The Complicatist : Three Feet High & Rising

Celebrating 25 years of hip hop’s best-loved album
by Gordon Campbell

How high’s the water, momma? Johnny Cash’s spectral presence on 3 Feet High And Rising was exactly the sort of culture jamming that made De La Soul’s debut album such a trippy classic. This year marks the 25th anniversary of the album’s release. That’s a good opportunity not only to recall 3 Feet High and Rising with affection, but to salute the bygone era of sampling democracy that it epitomized – a time when hip hop could throw Johnny Cash, Eric Burdon, the Mad Lads, Bo Diddley, Steely Dan and scores of other into the Daisy Age blender without bothering about the legal consequences.

Today’s copyright laws and the related cost of sampling clearances have made this kind of unhinged creativity impossible. By “sampling” I don’t mean to imply that riffs or bass lines or other stray elements were scissored and re-assembled into any of the De La Soul tracks. The genius of producer Prince Paul lay in the way he took these slivers of sound and made them interact with each other, and created something entirely new from the results. That’s the real drag of the wider legal situation. If you’re a painter or photographer you can rip off your predecessors and contemporaries at will. If you’re a film-maker you can do the same thing and call it “ homage.” But if you’re a music producer ort band, you’ll get your arse sued, no matter how creatively you’ve transformed the sounds.

1. Magic Number. For fun this month, I’ve assembled a few of the sample sources and put them alongside the 3 Feet High track on which they appear. (Keep in mind that on any given 3 Feet track, samples are being laid on top of samples, so this is real tip of the iceberg stuff.) Starting out of course with a vintage clip of a lean and mean Johnny Cash…and the “Magic Number” track that it turns up on, like some lost Ghost of Christmas Past. And always keep in mind this timeless advice :

Parents let go ’cause there’s magic in the air
Criticising rap shows you’re out of order
Stop look and listen to the phrasin’ fred astaires
And don’t get offended while Mase do-se-do’s your daughter

 

2. Plug Tunin’ One of the most beloved of 3 Feet tracks. The beat was sampled from the late 1970s instrumental “Midnight Theme by Manzel, there are wisps of the vocal from the 1960s soul oldie “Written On The Wall” by the Invitations, and – though I didn’t hear it at the time – Prince Paul also made use of a small portion of Billy Joel’s “ Stiletto” from his 52nd Street album. How these elements were combined is explained at length here.

Keep in mind that these are only three of the ingredients in play on this track.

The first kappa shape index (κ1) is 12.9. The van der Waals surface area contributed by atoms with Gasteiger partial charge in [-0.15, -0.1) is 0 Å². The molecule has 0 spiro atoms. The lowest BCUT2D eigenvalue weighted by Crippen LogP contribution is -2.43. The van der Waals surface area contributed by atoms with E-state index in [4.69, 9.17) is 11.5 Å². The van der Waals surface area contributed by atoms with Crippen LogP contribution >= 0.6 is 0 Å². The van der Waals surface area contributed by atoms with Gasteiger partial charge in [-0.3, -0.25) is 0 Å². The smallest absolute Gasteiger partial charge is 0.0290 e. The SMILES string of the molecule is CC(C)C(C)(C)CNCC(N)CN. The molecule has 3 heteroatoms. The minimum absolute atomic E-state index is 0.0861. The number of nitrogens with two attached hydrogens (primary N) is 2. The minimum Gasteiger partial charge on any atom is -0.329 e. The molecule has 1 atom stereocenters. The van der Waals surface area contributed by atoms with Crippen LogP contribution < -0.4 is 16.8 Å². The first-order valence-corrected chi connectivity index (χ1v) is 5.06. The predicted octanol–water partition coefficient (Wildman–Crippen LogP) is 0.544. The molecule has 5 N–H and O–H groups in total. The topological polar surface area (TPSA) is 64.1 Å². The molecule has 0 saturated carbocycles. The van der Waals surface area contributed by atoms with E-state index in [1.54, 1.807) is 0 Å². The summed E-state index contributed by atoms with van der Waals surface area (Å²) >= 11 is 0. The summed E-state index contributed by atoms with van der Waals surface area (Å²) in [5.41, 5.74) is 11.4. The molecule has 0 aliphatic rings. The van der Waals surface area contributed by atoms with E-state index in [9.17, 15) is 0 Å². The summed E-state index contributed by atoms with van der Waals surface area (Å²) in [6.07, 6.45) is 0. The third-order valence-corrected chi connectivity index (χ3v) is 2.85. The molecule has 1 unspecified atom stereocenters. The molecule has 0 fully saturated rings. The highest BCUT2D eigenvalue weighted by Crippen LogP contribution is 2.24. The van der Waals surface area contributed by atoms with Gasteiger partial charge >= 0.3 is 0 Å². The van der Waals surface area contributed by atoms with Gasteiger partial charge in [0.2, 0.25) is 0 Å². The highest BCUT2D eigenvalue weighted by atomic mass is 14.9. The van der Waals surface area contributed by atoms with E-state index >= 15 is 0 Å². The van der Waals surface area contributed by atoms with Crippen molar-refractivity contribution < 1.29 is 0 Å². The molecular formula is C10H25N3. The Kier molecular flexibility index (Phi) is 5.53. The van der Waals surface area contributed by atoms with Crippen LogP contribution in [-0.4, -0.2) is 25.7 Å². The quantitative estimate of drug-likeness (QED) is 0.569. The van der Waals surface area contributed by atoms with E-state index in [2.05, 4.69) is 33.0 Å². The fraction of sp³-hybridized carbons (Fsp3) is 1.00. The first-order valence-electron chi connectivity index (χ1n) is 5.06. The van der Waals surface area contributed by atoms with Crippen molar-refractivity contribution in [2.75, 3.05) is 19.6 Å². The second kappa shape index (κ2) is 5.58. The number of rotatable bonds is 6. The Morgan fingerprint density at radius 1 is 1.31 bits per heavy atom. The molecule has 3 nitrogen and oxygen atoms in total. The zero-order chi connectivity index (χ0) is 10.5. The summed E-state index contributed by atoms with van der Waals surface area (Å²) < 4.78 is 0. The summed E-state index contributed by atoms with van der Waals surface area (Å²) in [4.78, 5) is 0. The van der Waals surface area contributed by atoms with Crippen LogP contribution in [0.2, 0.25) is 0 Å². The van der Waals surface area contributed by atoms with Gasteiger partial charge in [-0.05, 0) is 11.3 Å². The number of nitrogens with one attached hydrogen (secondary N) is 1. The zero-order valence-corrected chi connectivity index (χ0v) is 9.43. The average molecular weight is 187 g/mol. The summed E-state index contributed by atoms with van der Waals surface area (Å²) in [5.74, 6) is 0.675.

3. Eye Know Very easy to spot the dominant sample on this track – namely, a repeated loop of a single line from Steely Dan’s song “ Peg.” Along the way, you can also hear samples of the Mad Lads (“Make This Young Lady Mine”) Sly & the Family Stone (“Sing a Simple Song”) and Lee Dorsey ( “Get Out of My Life, Woman”) . The whistling was – amusingly – culled from Otis Redding ‘s efforts on “Dock of the Bay…”

 

4. Change Is Speak. Here come the Mad Lads again – Prince Paul must have really liked these guys – this time via a sample of them singing “No Strings Attached.” The other main sample on this track is from “Bra” by the British deep funk group Cymande, which Paul – presumably – came across when the track was a staple of the London/New York nightclubbing scene during the late 1970s. “Cymande”, incidentally, means “Dove” – also the name of one of De La Soul’s three members.

 

5. Potholes in My Lawn

This terrific track samples not only “Magic Mountain” by psychedelic warrior Eric Burdon when he was still leading his 1970s band War, which went on to bigger things without him. The track also sampled the yodelling and jaw harp from the “Little Ole Country Boy” track off Parliament’s Osmium album.

 

That’s probably enough to go on with. For De La Soul’s own recent reminiscences of how the album got made, read here.

Footnote : Oliver Wang, who runs the excellent Soul Sides website from his base in the Bay Area, has also put together this excellent hour long radio show devoted to 3 Feet High and Rising – with rarities and more samples. Highly recommended.

But mainly…. get out your battered copy of the album and give it another spin. Believe me….the effect is still “Mmmm” as the daisy grows in your mind.

ENDS

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1 comment:

  1. John Common, 12. June 2014, 10:33

    Well I followed your suggestion, Gordon, and dug out my old vinyl copy of this once much-loved album. But have to say that to my ears a lot of it now sounds strangely ‘flat’ – is it that the vocals are too far forward in the mix leaving the instrumentation/sampling blurred and muddied? I then dug out the now over 30 years old ‘Duck Rock’ album by Malcolm McClaren. By comparison, the first three tracks on side one (yes, I know)burst out of the speakers sounding fresh and insistent. What to take from this? That Trevor Horn had it over Prince Paul in the production stakes? Or maybe when it comes to cultural plagiarism, white guys can give anyone a fair run for their money?

     

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